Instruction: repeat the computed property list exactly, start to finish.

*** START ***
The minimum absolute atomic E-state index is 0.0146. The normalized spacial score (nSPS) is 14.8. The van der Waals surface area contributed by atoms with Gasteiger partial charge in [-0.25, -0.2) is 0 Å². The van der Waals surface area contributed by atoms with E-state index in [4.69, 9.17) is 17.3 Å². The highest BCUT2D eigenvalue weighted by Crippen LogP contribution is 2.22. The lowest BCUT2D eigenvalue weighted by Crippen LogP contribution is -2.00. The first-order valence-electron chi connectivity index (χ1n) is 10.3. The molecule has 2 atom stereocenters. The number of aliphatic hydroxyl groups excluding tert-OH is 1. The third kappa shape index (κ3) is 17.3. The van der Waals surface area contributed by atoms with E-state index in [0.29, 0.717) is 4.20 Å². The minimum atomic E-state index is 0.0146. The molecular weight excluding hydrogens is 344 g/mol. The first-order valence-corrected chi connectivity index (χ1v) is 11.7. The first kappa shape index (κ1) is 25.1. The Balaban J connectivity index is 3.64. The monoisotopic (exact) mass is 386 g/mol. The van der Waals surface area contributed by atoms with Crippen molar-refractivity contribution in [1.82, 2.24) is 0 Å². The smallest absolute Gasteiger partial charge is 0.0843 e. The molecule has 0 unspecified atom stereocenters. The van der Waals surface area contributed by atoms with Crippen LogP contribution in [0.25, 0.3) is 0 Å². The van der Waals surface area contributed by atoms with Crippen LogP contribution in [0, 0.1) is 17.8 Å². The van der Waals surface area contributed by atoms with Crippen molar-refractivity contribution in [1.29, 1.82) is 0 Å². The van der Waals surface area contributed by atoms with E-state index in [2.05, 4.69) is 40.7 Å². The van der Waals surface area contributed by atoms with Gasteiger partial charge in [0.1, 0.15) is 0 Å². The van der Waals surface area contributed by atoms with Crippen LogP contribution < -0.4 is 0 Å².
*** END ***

The minimum absolute atomic E-state index is 0.0146. The normalized spacial score (nSPS) is 14.8. The van der Waals surface area contributed by atoms with Gasteiger partial charge in [-0.25, -0.2) is 0 Å². The van der Waals surface area contributed by atoms with E-state index in [4.69, 9.17) is 17.3 Å². The highest BCUT2D eigenvalue weighted by Crippen LogP contribution is 2.22. The lowest BCUT2D eigenvalue weighted by Crippen LogP contribution is -2.00. The first-order valence-electron chi connectivity index (χ1n) is 10.3. The molecule has 2 atom stereocenters. The number of aliphatic hydroxyl groups excluding tert-OH is 1. The third kappa shape index (κ3) is 17.3. The van der Waals surface area contributed by atoms with E-state index in [0.29, 0.717) is 4.20 Å². The minimum atomic E-state index is 0.0146. The molecular weight excluding hydrogens is 344 g/mol. The first-order valence-corrected chi connectivity index (χ1v) is 11.7. The first kappa shape index (κ1) is 25.1. The Balaban J connectivity index is 3.64. The monoisotopic (exact) mass is 386 g/mol. The van der Waals surface area contributed by atoms with Crippen molar-refractivity contribution in [1.82, 2.24) is 0 Å². The smallest absolute Gasteiger partial charge is 0.0843 e. The molecule has 0 unspecified atom stereocenters. The van der Waals surface area contributed by atoms with Crippen LogP contribution in [0.25, 0.3) is 0 Å². The van der Waals surface area contributed by atoms with Crippen LogP contribution in [0, 0.1) is 17.8 Å². The van der Waals surface area contributed by atoms with Crippen molar-refractivity contribution in [1.29, 1.82) is 0 Å². The van der Waals surface area contributed by atoms with E-state index in [2.05, 4.69) is 40.7 Å². The van der Waals surface area contributed by atoms with Gasteiger partial charge in [0.1, 0.15) is 0 Å². The van der Waals surface area contributed by atoms with Crippen LogP contribution < -0.4 is 0 Å².